This week I’ve seen several interesting articles and posts about the effect and consequences of social networking sites within Europe. Here are a few links:
McAfee recognizes the development of social networking as a fundamental business tool as well as a personal tool. What we find particularly interesting are the increased concerns that are being raised lately within Europe.
Europeans are worried about the societal effects of social networking as well as Internet privacy issues. Some feel social networking sites are creating compulsive behavior in some individuals.
Many people spend a significant amount of time on social sites. This takes place at home and at work, as individuals of all ages are drawn to these sites. For many, accessing social sites is something they do a few times per week; but others feel a need to constantly go online, checking for feedback and new messages.
This time drain may become a concern for employers, as the productivity losses and data leakage risks will increase. Because many businesses and city governments are now also using these sites, the lines between personal and professional use are no longer clearly drawn.
Social networking sites also have the potential to be a severe distraction in schools as well as in the workplace.
Some think excessive use of social networking sites may be addictive, and there is a concern that this behavior may pose health risks, similar to compulsive gambling.
In some areas of Europe, the use of social sites is equal to or higher than the use of search engines. Furthermore, as more information is posted, the greater the risks for various breaches of privacy, such as identity theft and unintended distribution of photos and other information. Many users are not aware of the risks they potentially expose themselves or their employers to.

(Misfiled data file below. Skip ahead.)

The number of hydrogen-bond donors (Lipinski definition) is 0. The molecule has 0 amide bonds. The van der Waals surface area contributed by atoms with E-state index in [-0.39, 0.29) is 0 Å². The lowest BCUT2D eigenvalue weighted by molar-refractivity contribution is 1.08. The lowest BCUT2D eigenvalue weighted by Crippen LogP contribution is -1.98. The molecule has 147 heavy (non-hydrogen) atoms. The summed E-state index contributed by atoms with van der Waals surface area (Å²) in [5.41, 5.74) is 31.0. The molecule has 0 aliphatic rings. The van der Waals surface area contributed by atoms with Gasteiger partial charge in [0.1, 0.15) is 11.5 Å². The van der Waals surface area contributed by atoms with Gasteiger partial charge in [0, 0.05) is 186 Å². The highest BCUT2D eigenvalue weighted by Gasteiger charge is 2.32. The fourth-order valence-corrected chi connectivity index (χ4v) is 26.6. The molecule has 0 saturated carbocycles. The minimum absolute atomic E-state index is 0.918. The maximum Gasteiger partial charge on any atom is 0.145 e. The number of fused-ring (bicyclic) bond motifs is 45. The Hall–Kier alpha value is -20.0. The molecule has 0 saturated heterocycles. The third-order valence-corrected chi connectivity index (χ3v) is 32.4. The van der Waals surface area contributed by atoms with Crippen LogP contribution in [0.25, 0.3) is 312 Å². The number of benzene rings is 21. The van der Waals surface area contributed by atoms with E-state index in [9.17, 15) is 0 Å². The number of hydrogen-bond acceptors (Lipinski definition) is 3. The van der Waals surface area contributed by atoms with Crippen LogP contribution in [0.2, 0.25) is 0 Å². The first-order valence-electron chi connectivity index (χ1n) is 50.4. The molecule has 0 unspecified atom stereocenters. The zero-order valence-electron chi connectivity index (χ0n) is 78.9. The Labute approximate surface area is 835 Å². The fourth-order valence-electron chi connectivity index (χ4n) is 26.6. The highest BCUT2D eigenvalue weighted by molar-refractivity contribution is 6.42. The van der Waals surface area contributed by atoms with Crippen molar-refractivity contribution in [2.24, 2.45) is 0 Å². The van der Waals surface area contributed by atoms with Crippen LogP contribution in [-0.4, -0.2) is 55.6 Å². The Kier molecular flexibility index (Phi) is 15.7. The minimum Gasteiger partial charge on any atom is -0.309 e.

Whether one agrees that social networking sites pose a risk, we can all agree that social interaction via the Internet has grown significantly during the last couple of years. In some ways this form of communication has altered how we converse with each other in both professional and personal environments.
Prior to today’s many online communication tools, we interacted directly with the other party. Today, by posting information, comments, and opinions on the Internet, we indirectly also communicate our messages to many others, in addition to the intended recipients. We need to stay aware of what we post, how we post, and who can access it. Our conduct online may reflect on us both in our professional and personal roles: Our online personas are not separate from our offline personas.
In this blog we often discuss the security risks associated with various evolving threats. However, it is also important that administrators train their users well on social risks. In addition to the dangers of phishing and spamming attempts to friends, targeted attacks, and other social media worms, the distribution and leakage of information can be equally harmful to a corporation. It will be very interesting to see if other nations and cultures speak out on this topic in the days ahead.